About 50 area residents gathered at Lazo’s Tacos Restaurant (2009 N. Western) Tuesday for a meeting to hear Ald. Proco ‘Joe’ Moreno (1st) and City of Chicago Chief Financial Officer Lois Scott explain their support of the city’s newly approved Chicago Infrastructure Trust.
Moreno and Scott both gave opening statements about why they supported the 41-7 city council approved legislation creating it. Moreno and Scott explained the nature of the trust, why they supported it, and why it will be beneficial in their eyes to the city.
Moreno and Scott both said the purpose of the meeting was to provide additional information on the legislation, and to clarify the purpose of the trust. Attendees submitted written questions, which were interchangeably answered by Moreno and Scott.
The structure of the meeting provided for few follow-ups from the quiet crowd, but many direct questions from attendees were addressed, including those regarding transparency, privatization, and the financial implications of risk raised by the trust.
With the trust, the city of Chicago relies in part on private investment companies to fund infrastructure projects, which officials, including Scott, say are too financially unfeasible for the city to undertake on its own.
Such projects include improvements to city parks, train stations, and, most notably, the city’s water system, the privatization of which has been cautiously championed by Mayor Rahm Emanuel. (An idea that has been strongly opposed.)
The $7 billion trust is a non-profit overseen by a five-member board of directors. The mayor, with approval of the city council, appoints the directors governing the trust. One member must be an alderman, and others must have expertise in finance, infrastructure and city planning.
The trust is then charged with finding projects that are financially feasible for the city of Chicago and its sister agencies—in Scott’s words, “schools, the CTA, the park district, the CHA, etc.
“Those projects might be projects that have been sitting on the drawing board for CTA, or schools, for many years, or haven’t been financed for lack of funding,” Scott said. “Or they may be new, and involve a technology risk the public sector might not be ready for.”
Scott cited common citywide problems, including late trains, bumpy, pothole-riddled roads, and schools in ill-repair, as examples of types of problems the Infrastructure Trust was made to address.
The trust has been subject to controversy about how transparent the process of which projects will be funded, city government to ensure no bias will oversee how projects funded by the trust, and how the private interests the city would work with can be held accountable to taxpayers.
In this regard, opponents of the trust who attended Tuesday’s meeting compared it to the city’s controversial parking meter deal, which involved the selling of public meters to a private company, for a loss.
The deal is widely lambasted by both aldermen and citizens alike. Both Moreno and Scott took pains to condemn it, yet also insisted that the Infrastructure Trust was a successful variant of a similarly private interest-minded plan.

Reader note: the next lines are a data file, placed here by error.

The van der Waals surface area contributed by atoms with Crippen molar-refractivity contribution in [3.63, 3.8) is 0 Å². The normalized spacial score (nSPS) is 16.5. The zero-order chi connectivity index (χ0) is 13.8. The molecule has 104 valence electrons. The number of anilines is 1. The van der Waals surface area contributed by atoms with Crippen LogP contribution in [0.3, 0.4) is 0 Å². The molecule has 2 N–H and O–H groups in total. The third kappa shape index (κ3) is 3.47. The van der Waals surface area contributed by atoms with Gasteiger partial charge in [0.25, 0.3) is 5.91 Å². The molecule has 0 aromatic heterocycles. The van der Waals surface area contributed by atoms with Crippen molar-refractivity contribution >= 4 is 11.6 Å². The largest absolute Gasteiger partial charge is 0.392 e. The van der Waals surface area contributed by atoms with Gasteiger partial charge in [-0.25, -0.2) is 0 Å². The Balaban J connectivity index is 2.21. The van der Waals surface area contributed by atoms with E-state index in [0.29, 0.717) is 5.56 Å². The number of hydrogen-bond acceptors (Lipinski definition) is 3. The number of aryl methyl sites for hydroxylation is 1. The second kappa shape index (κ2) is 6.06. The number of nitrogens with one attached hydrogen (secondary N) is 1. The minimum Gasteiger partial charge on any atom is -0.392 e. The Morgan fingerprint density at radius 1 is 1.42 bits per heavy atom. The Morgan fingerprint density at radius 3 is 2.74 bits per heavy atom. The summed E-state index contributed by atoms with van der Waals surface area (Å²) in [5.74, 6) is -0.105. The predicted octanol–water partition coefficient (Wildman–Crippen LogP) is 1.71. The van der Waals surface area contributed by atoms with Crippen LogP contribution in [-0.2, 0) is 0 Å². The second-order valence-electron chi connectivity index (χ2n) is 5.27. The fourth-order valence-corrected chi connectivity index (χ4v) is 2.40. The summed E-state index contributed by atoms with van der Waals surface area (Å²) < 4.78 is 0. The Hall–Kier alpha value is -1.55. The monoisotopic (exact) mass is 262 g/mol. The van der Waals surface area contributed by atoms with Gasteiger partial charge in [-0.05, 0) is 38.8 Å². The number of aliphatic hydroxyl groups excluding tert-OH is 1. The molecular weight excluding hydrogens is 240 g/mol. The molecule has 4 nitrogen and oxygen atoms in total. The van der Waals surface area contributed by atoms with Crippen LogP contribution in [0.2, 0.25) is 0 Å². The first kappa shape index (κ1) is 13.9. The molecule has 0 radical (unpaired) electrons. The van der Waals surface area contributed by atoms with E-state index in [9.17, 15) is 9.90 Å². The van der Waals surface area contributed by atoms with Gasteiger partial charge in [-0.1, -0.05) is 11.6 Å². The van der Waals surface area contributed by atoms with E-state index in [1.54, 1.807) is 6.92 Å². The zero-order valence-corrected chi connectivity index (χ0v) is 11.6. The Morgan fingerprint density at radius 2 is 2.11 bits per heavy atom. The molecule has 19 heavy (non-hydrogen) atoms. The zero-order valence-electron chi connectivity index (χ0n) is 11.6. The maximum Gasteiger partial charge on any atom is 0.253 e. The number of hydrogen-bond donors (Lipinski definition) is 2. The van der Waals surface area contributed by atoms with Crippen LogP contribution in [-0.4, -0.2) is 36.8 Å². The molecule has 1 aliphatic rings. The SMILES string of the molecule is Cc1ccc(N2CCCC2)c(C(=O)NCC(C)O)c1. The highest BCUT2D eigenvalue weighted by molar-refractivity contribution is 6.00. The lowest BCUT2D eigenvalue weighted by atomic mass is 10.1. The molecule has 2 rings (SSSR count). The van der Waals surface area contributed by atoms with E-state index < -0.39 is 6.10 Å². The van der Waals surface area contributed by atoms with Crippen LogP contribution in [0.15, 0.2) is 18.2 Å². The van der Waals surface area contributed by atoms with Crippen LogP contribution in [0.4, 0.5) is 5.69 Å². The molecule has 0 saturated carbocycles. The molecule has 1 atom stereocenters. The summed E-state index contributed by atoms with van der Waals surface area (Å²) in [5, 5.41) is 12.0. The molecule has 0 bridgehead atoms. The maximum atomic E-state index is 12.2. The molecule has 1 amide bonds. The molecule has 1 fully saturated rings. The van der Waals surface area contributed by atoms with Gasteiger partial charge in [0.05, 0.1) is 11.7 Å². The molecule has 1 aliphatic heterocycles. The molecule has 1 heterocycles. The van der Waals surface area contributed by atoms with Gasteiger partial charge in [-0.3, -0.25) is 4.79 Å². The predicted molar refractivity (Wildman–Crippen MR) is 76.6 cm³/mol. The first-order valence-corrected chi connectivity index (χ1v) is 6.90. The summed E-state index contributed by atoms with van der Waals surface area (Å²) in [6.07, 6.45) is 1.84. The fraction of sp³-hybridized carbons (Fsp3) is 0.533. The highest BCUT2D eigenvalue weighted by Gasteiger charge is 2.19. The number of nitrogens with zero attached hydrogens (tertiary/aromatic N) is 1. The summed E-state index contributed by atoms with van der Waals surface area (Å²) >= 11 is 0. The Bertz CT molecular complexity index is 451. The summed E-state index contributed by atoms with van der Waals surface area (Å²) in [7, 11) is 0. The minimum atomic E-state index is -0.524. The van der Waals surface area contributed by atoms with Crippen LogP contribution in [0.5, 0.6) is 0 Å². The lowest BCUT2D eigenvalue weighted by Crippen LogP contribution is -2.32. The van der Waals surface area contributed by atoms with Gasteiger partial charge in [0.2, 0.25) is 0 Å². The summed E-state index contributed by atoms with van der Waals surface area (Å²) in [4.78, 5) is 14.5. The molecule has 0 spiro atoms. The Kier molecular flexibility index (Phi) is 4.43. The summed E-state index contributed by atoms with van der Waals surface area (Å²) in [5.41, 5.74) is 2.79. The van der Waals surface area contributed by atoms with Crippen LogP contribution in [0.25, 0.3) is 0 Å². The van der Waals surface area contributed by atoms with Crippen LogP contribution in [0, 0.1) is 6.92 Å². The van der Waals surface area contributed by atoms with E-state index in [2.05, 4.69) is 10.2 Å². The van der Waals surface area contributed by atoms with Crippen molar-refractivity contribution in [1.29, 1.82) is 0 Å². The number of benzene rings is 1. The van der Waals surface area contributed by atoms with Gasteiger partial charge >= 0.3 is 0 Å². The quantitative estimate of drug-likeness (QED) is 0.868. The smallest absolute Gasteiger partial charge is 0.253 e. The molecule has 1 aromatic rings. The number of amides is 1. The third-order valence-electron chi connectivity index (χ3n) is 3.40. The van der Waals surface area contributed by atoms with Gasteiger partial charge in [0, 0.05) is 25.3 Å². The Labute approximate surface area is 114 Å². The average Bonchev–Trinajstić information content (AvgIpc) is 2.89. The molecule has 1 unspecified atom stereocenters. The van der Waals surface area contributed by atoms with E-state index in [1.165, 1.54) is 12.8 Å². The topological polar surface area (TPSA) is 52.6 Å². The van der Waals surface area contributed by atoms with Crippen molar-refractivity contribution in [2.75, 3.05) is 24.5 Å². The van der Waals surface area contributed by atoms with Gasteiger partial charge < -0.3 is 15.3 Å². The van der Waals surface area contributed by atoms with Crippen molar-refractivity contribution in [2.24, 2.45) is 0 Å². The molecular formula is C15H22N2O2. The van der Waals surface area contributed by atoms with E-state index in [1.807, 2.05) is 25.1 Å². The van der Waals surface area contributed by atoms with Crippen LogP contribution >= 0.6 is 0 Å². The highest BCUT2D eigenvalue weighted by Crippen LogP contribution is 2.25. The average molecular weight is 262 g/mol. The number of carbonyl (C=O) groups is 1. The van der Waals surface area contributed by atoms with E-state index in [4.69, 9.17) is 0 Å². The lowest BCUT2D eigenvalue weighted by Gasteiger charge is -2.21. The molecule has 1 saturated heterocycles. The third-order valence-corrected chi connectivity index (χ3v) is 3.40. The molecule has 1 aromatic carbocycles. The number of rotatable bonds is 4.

“The parking meter deal—that deal sold a public asset to a private company for a generation,” Moreno said. “OK? That is not what this trust is doing. We’re not making a decision to give the skyway away.”
Moreno assured residents the revised trust—which underwent several amendments before ultimately being decided on—would grant the council a strong oversight.
However, Chicago Inspector General Joe Ferguson wrote an aldermanic letter explaining that the trust, as it currently exists, “will only lead to legal disagreement and conflict down the road that will undermine public confidence in the integrity of this potentially beneficial program.”
Additionally, Moreno asserted during the meeting that Freedom of Information Act requests would apply to documents gathered by the trust. As of recently, they do not.
After the meeting, two Chicago residents and political activists, Dr. Lora Chamberlain and Rachel Goodstein, brought up the recent bailouts of the financial industry as examples of how the government lends help to private sector at the expense of the public sector.
Chamberlain brought up public banks in San Francisco as a counter example to public-private partnerships, arguing that wholly public enterprises are better for cities in the long term.
“Ours is the populist way,” Chamberlain said. “Theirs is the high finance way.”
Another resident, Enrique Martinez, spoke highly of public-private partnerships, based on his own experiences working in the city’s Sewer Department.
“[Private interests] hold these people accountable,” Martinez said. “Best thing to happen to the city, going private.”
Goodstein spoke more negatively about them.
“Who are they looking out for?” Goodstein said, speaking generally of private interests. “We are always on the hook. Taxpayers are always on the hook. They burned us to the tune of their own greed. We need to invest in ourselves.”
Both Moreno and Scott said in the meeting that the risk of the trust would fall solely on the private investors, though no projects have been yet approved, and project approvals would take more than a year to implement.
Chamberlain was skeptical of that argument.
“Chicago taxpayers have been soaked enough by public-private partnerships,” Chamberlain said after the meeting.
By Jon Graef